The Best States to Visit While Traveling to India

Most first-timers traveling to India head straight for the Golden Triangle for good reason.  Delhi, Agra, and Jaipur are the epitome of “Classic India.”  They are accessible to each other easily by car or train. Furthermore all three cities are repositories of ancient Indian treasures and iconic monuments. But to say one has traveled India and only made this circuit is like foreign tourists who say they’ve been to America but have only seen New York and San Francisco.

There’s a lot more to India, and visitors traveling to India who want to go beyond the tried and true should consider states such as Manipur, Assam, Gujarat, Sikkim or Jammu and Kashmir.  A visit to any one of them will give you a different view of India’s diverse geography, rich culture and diverse history.

Here are 6 of our favorite states to visit in northern India:


The name means “jeweled land,” fitting for a state of lush green valley and blue-green hills. Nehru agreed, calling Manipur the “jewel of India.”

How Big Is It:

At about 8,600 square miles, Manipur is about the size of New Jersey.

Two million people call it home, many of them representing 33 different tribes. The majority of indigenous people here are the Meiteis.

Claim to Fame:

Games! The game of polo originated here, but today Manipuri Polo is a bit different than that played on the manicured green fields of Argentina. For one thing, riders decorate their ponies.

Manipur Rugby is popular, and a great game to watch. Instead of a ball, the players play keep away with a coconut.  The name of the game Yubi Lakpi, Yubi is “coconut,” and Lakpi is ‘snatching,’ which gives you a good idea of how aggressive the players are.

The Manipuri-style Wrestling—called Murkna—is played for at certain, religiously set times. And if the Manipuri fighters don’t follow the rules, they may succumb to evil spirits.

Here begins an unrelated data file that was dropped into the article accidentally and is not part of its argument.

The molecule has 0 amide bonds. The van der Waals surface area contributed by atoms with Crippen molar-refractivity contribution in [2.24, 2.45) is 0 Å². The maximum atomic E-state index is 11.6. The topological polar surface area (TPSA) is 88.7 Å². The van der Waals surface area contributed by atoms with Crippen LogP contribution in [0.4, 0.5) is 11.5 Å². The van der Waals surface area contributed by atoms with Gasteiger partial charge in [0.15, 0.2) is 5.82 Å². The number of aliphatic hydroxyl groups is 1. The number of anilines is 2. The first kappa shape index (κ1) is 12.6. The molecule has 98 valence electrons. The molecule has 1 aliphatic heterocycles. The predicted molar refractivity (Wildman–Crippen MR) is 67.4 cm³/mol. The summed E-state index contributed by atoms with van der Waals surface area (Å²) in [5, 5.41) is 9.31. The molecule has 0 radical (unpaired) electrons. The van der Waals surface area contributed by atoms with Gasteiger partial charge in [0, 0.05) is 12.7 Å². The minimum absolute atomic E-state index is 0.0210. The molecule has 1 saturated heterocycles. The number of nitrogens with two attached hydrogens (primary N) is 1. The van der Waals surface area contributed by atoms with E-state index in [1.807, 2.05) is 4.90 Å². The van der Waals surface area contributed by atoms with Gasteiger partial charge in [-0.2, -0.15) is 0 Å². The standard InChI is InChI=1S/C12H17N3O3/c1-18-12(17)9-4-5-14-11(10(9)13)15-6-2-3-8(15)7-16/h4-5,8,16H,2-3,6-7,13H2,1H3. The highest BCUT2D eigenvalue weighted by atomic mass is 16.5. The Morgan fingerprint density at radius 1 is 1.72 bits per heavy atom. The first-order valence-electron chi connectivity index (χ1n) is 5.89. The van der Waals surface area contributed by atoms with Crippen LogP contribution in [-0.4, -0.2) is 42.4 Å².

Not-to-Miss Festivals:

The festivals that occur nearly every month have given the state the nickname “The Land of Festivities”. Traditional deities may be honored one month, a harvest festival the next, and always a 10-day celebration of the New Year. These festivities are a great incentive for those who are thinking of traveling to India again.


Just south of the eastern Himalayas, Assam is called the “Gateway to the East,” and is the largest of the northeastern 8 states.

How Big Is It:

At about 30,000 square miles, Assam is twice as big as its neighbor Manipur, and the size of South Carolina. About 16 percent of its 26.6 million people are indigenous, representing more tribes than any other Indian state. About 40% of the population are migrants from neighboring countries.

Claim to Fame:

Tea!  Assamese Tea is famous throughout the world, and visiting the tea plantations may make you rethink coffee drinking!

Rhinos! Kaziranga National Park is a must if you want to see some two thousand one-horned Indian rhinos in one place. That’s more than two-thirds of the world’s rhino population.  The park is a living testament to wildlife conservation.

Not-to-Miss Festivals:

The mix of tribes and immigrants means there are dozens of reasons to party every month. Everyone celebrates Bihu, an Assam festival centered around farming.  It’s actually three festivals, corresponding to planting and harvesting seasons: April, January, and October. Bihu is truly a unique festival.

Traveling in Gujarat India


This “Land of Legends,” is home to one of the oldest civilizations in India.  Ruins from the stone age have been found there. It is where Gandhi was born and started his salt march to the sea, has camels that swim and areas that are underwater 6 months of the year. Those traveling to India with a passion for history should not pass up Gujarat.

How Big Is It:

At 75,685 square miles, Gujarat is nearly as big as Nebraska and has twenty-five times more people. The last population count was nearly 51 million people.

Claim to Fame:

Architecture. Recently UNESCO named Ahmedabad a World Heritage Site – the first Indian city to be awarded the honor.  Temples, fortresses, and palaces scattered over the landscape are carved stone symbols of Gujarat’s long history and many religions. There are ruins pre-dating the Mohenjo-Daro-Harappa Civilization.  Jain temples predominate, but 11th and 13th century Hindu temples are said to be the most important examples of Gujarati design.  Next came the Muslim invasion and mosques–the iconic example is the Mosque in Ahmedabad.